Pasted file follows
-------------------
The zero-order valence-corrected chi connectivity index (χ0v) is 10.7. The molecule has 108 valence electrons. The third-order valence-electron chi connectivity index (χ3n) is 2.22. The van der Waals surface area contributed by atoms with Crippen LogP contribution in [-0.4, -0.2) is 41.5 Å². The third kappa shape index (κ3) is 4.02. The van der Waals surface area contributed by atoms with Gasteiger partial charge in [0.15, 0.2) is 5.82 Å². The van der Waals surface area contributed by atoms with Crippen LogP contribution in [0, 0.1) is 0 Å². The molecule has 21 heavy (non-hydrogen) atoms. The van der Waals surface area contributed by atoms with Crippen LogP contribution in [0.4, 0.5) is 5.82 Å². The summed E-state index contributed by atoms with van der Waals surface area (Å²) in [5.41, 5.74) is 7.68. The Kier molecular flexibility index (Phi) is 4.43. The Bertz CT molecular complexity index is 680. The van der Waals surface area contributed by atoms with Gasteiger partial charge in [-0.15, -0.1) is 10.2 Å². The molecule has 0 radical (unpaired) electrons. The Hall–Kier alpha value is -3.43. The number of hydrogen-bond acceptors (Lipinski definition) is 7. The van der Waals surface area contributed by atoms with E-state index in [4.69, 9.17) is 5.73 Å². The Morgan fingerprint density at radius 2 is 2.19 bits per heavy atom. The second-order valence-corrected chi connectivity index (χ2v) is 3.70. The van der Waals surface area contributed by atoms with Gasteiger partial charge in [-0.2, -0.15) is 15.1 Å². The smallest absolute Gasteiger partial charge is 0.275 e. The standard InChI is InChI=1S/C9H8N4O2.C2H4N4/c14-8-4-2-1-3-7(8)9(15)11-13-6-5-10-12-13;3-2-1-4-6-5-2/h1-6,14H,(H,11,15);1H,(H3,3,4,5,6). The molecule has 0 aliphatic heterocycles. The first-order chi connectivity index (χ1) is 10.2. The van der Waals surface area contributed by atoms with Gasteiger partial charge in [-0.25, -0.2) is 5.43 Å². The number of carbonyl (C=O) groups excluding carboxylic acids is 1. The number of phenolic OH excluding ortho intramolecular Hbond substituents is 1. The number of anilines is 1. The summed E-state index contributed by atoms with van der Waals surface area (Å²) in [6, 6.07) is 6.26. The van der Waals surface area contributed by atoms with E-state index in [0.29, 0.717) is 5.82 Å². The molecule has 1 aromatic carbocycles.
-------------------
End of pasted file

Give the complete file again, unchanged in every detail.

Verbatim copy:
The zero-order valence-corrected chi connectivity index (χ0v) is 10.7. The molecule has 108 valence electrons. The third-order valence-electron chi connectivity index (χ3n) is 2.22. The van der Waals surface area contributed by atoms with Crippen LogP contribution in [-0.4, -0.2) is 41.5 Å². The third kappa shape index (κ3) is 4.02. The van der Waals surface area contributed by atoms with Gasteiger partial charge in [0.15, 0.2) is 5.82 Å². The van der Waals surface area contributed by atoms with Crippen LogP contribution in [0, 0.1) is 0 Å². The molecule has 21 heavy (non-hydrogen) atoms. The van der Waals surface area contributed by atoms with Crippen LogP contribution in [0.4, 0.5) is 5.82 Å². The summed E-state index contributed by atoms with van der Waals surface area (Å²) in [5.41, 5.74) is 7.68. The Kier molecular flexibility index (Phi) is 4.43. The Bertz CT molecular complexity index is 680. The van der Waals surface area contributed by atoms with Gasteiger partial charge in [-0.15, -0.1) is 10.2 Å². The molecule has 0 radical (unpaired) electrons. The Hall–Kier alpha value is -3.43. The number of hydrogen-bond acceptors (Lipinski definition) is 7. The van der Waals surface area contributed by atoms with E-state index in [4.69, 9.17) is 5.73 Å². The Morgan fingerprint density at radius 2 is 2.19 bits per heavy atom. The second-order valence-corrected chi connectivity index (χ2v) is 3.70. The van der Waals surface area contributed by atoms with Gasteiger partial charge in [-0.2, -0.15) is 15.1 Å². The smallest absolute Gasteiger partial charge is 0.275 e. The standard InChI is InChI=1S/C9H8N4O2.C2H4N4/c14-8-4-2-1-3-7(8)9(15)11-13-6-5-10-12-13;3-2-1-4-6-5-2/h1-6,14H,(H,11,15);1H,(H3,3,4,5,6). The molecule has 0 aliphatic heterocycles. The first-order chi connectivity index (χ1) is 10.2. The van der Waals surface area contributed by atoms with Gasteiger partial charge in [-0.25, -0.2) is 5.43 Å². The number of carbonyl (C=O) groups excluding carboxylic acids is 1. The number of phenolic OH excluding ortho intramolecular Hbond substituents is 1. The number of anilines is 1. The summed E-state index contributed by atoms with van der Waals surface area (Å²) in [6, 6.07) is 6.26. The van der Waals surface area contributed by atoms with E-state index in [0.29, 0.717) is 5.82 Å². The molecule has 1 aromatic carbocycles.